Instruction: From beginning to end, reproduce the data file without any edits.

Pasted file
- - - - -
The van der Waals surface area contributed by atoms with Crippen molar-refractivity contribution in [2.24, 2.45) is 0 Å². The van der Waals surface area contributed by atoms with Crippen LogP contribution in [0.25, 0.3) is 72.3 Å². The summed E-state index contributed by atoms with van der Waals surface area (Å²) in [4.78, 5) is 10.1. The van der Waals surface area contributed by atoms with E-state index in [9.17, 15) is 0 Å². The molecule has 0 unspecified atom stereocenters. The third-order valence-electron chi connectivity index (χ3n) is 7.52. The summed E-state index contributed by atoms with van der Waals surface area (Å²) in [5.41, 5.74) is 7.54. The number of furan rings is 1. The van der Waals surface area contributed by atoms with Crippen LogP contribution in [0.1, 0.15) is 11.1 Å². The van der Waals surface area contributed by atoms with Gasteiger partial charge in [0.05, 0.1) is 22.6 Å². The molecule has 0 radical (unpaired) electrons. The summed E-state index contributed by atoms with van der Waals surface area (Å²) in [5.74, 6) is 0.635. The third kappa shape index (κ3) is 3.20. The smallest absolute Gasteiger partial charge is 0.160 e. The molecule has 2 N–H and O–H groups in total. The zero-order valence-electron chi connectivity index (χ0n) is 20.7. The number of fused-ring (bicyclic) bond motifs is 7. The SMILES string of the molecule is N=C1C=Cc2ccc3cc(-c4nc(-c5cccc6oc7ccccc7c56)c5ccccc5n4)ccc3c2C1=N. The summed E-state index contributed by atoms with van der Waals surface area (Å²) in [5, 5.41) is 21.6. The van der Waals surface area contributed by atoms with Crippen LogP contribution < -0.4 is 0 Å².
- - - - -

The van der Waals surface area contributed by atoms with Crippen molar-refractivity contribution in [2.24, 2.45) is 0 Å². The van der Waals surface area contributed by atoms with Crippen LogP contribution in [0.25, 0.3) is 72.3 Å². The summed E-state index contributed by atoms with van der Waals surface area (Å²) in [4.78, 5) is 10.1. The van der Waals surface area contributed by atoms with E-state index in [9.17, 15) is 0 Å². The molecule has 0 unspecified atom stereocenters. The third-order valence-electron chi connectivity index (χ3n) is 7.52. The summed E-state index contributed by atoms with van der Waals surface area (Å²) in [5.41, 5.74) is 7.54. The number of furan rings is 1. The van der Waals surface area contributed by atoms with Crippen LogP contribution in [0.1, 0.15) is 11.1 Å². The van der Waals surface area contributed by atoms with Gasteiger partial charge in [0.05, 0.1) is 22.6 Å². The molecule has 0 radical (unpaired) electrons. The summed E-state index contributed by atoms with van der Waals surface area (Å²) in [5.74, 6) is 0.635. The third kappa shape index (κ3) is 3.20. The smallest absolute Gasteiger partial charge is 0.160 e. The molecule has 2 N–H and O–H groups in total. The zero-order valence-electron chi connectivity index (χ0n) is 20.7. The number of fused-ring (bicyclic) bond motifs is 7. The SMILES string of the molecule is N=C1C=Cc2ccc3cc(-c4nc(-c5cccc6oc7ccccc7c56)c5ccccc5n4)ccc3c2C1=N. The summed E-state index contributed by atoms with van der Waals surface area (Å²) in [5, 5.41) is 21.6. The van der Waals surface area contributed by atoms with Crippen LogP contribution < -0.4 is 0 Å².